were incubated with horseradish peroxidase (HRP)-coupled sec- ondary antibodies. The membranes were detected with Amersham Imager 600 (GE, Boston, USA). The intensity of the bands was analyzed densitometrically using ImageJ Software (National In- stitutes of Health, Bethesda, MD, USA). All data were normalized to b-actin internal control data.

2.8. Measurement of mitochondrial membrane potential (DJm)

DJm was determined using a commercial assay kit by incuba- tion with JC-1 (Beyotime, C2006, Shanghai, China) in a serum-free medium for 20 min at 37 ◦C. Then cells were washed with JC-1
staining buffer and imaged under a fluorescence microscope. Normal mitochondria produce red fluorescence, and depolarized or

Fig. 2. Alda-1 reduces the apoptosis and lipid peroxidation products MDA and 4-HNE in vivo. A and B. Histopathological staining of apoptosis in the control, Alda-1, AP, Alda-1þAP groups. C. Electron microscopy showing the structure of the nucleus in the pancreas. Scale bar: 5 mm. D and E. Western blot analysis of the ALDH2 protein and apoptosis-associated markers in the four groups. F and G. 4-HNE expression in pancreatic tissue (immunohistochemical staining 200 × ). H and I. MDA expression in pancreatic tissue (immunohis- tochemical staining 200 × ). *P < 0.05 vs. control group. #P < 0.05 vs. Alda-1 group. All experiments were performed three times (n ¼ 3), and the data are expressed as the mean ± SEM.inactive mitochondria produce green fluorescence. DJm was calculated by the red/green fluorescence ratio.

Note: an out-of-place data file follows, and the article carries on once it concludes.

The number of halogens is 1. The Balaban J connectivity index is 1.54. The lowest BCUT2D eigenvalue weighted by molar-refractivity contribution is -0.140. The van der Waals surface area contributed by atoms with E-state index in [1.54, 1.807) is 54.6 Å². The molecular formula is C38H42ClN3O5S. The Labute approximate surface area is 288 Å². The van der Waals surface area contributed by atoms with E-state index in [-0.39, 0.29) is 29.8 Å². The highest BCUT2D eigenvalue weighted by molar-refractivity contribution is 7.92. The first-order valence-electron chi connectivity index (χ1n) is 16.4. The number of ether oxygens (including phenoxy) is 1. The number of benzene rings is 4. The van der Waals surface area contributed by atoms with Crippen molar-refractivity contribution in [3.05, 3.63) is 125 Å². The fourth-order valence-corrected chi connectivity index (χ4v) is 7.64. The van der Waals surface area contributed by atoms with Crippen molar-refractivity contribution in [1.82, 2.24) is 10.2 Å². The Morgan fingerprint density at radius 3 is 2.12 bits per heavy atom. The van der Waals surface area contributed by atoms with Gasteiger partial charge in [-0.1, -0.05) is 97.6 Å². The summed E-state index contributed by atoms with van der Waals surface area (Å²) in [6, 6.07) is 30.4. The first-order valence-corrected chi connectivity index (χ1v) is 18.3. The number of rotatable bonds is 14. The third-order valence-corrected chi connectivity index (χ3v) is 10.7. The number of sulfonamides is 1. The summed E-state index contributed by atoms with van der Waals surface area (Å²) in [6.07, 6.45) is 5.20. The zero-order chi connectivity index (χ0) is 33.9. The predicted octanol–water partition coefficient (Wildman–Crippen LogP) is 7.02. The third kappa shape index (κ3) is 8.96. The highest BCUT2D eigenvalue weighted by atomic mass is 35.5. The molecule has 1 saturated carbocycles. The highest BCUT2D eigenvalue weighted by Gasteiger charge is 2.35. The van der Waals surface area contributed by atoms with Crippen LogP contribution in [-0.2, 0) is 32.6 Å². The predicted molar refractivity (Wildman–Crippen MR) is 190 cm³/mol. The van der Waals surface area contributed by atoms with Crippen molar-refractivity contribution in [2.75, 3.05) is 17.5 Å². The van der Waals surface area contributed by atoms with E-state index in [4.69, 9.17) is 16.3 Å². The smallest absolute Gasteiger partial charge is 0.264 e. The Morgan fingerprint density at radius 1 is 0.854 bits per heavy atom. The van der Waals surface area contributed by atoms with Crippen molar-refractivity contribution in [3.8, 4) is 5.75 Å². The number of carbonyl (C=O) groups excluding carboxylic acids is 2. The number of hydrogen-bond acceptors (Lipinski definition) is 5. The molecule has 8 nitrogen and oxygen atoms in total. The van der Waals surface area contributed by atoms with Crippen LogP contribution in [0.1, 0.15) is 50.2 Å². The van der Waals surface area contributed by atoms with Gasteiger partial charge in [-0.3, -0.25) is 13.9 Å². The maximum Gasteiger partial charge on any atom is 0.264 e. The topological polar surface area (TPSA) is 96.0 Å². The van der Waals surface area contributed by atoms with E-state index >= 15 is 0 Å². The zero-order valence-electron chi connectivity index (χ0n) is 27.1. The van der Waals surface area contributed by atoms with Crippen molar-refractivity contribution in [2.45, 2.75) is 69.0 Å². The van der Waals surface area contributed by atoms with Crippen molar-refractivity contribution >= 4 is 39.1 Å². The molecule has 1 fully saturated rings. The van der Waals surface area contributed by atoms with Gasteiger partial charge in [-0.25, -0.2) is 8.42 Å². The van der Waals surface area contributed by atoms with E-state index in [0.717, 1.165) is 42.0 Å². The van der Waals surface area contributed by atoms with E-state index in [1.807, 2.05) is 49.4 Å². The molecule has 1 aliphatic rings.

2.9. Electron microscopy

Sections of pancreatic tissue were fixed in 2.5% glutaraldehyde overnight. After rinsing in 0.1 mmol/L cacodylate buffer with 1% tannic acid, the samples were immersed in 1% osmium tetroxide in
0.1 mmol/L cacodylate buffer for 1 h. After being rinsed again, the samples were dehydrated with alcohol and embedded in Epon 812. Then, the samples were examined using a transmission electron microscope (HT7700, Hitachi, Japan).

2.10. Statistical analysis

All data were expressed as the mean ± SEM. Evaluation was performed using Student’s t-test for two groups. A one-way anal- ysis of variance (ANOVA) followed by Tukey’s multiple comparisons test was used for the statistical significance of multiple treatments as appropriate. Two-sided P < 0.05 was considered statistically significant. Statistical analysis was performed with GraphPad Prism 5 (GraphPad Software, San Diego, CA, USA).

3. Results

3.1. Alda-1 administration mitigated the severity of cerulein- induced AP

Alda-1 administration significantly alleviated congestion, edema and inflammatory cell infiltration in the pancreatic tissues of the AP group (Fig. 1A and B). The serum amylase and lipase levels were also evidently decreased by Alda-1 in the AP group (Fig. 1C and D). In addition, the pancreatic weight and the ratio of pancreatic weight to body weight (PW/BW) were lower in the Alda- 1-treated group than in the AP group (Fig. 1E and F).

3.2. Alda-1 administration reduced cerulein-induced pancreatic cell apoptosis and toxic aldehyde accumulation

Then, we determined the effect of Alda-1 on cell apoptosis in the pancreatic tissue induced by cerulein. It was shown that Alda-1 treatment greatly decreased cell apoptosis in the AP group, as examined by the TUNEL assay (Fig. 2A and B), and reduced nuclear consolidation, as shown in the transmission electron microscopy (TEM) images (Fig. 2C). Moreover, Alda-1 administration signifi- cantly reduced the expression levels of Bax and cleaved caspase-3 and elevated the expression level of Bcl-2 in the AP group